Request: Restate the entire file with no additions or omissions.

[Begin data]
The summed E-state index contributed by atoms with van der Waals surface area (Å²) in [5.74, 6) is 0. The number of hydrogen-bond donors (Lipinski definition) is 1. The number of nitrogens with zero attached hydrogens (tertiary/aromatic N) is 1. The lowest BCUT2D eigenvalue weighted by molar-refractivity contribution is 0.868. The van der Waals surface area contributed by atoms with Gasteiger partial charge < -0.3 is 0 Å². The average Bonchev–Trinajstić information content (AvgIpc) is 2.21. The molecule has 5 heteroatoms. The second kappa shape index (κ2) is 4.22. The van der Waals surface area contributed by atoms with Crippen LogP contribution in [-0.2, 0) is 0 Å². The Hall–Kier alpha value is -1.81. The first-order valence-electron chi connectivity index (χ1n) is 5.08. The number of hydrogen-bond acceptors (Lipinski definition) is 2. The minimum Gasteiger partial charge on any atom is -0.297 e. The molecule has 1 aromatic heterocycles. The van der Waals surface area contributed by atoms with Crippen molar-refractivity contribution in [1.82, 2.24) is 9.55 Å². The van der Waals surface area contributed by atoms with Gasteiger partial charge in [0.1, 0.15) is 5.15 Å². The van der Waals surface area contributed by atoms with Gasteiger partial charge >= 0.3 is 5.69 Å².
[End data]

The summed E-state index contributed by atoms with van der Waals surface area (Å²) in [5.74, 6) is 0. The number of hydrogen-bond donors (Lipinski definition) is 1. The number of nitrogens with zero attached hydrogens (tertiary/aromatic N) is 1. The lowest BCUT2D eigenvalue weighted by molar-refractivity contribution is 0.868. The van der Waals surface area contributed by atoms with Gasteiger partial charge < -0.3 is 0 Å². The average Bonchev–Trinajstić information content (AvgIpc) is 2.21. The molecule has 5 heteroatoms. The second kappa shape index (κ2) is 4.22. The van der Waals surface area contributed by atoms with Crippen LogP contribution in [-0.2, 0) is 0 Å². The Hall–Kier alpha value is -1.81. The first-order valence-electron chi connectivity index (χ1n) is 5.08. The number of hydrogen-bond acceptors (Lipinski definition) is 2. The minimum Gasteiger partial charge on any atom is -0.297 e. The molecule has 1 aromatic heterocycles. The van der Waals surface area contributed by atoms with Crippen molar-refractivity contribution in [1.82, 2.24) is 9.55 Å². The van der Waals surface area contributed by atoms with Gasteiger partial charge in [0.1, 0.15) is 5.15 Å². The van der Waals surface area contributed by atoms with Gasteiger partial charge >= 0.3 is 5.69 Å².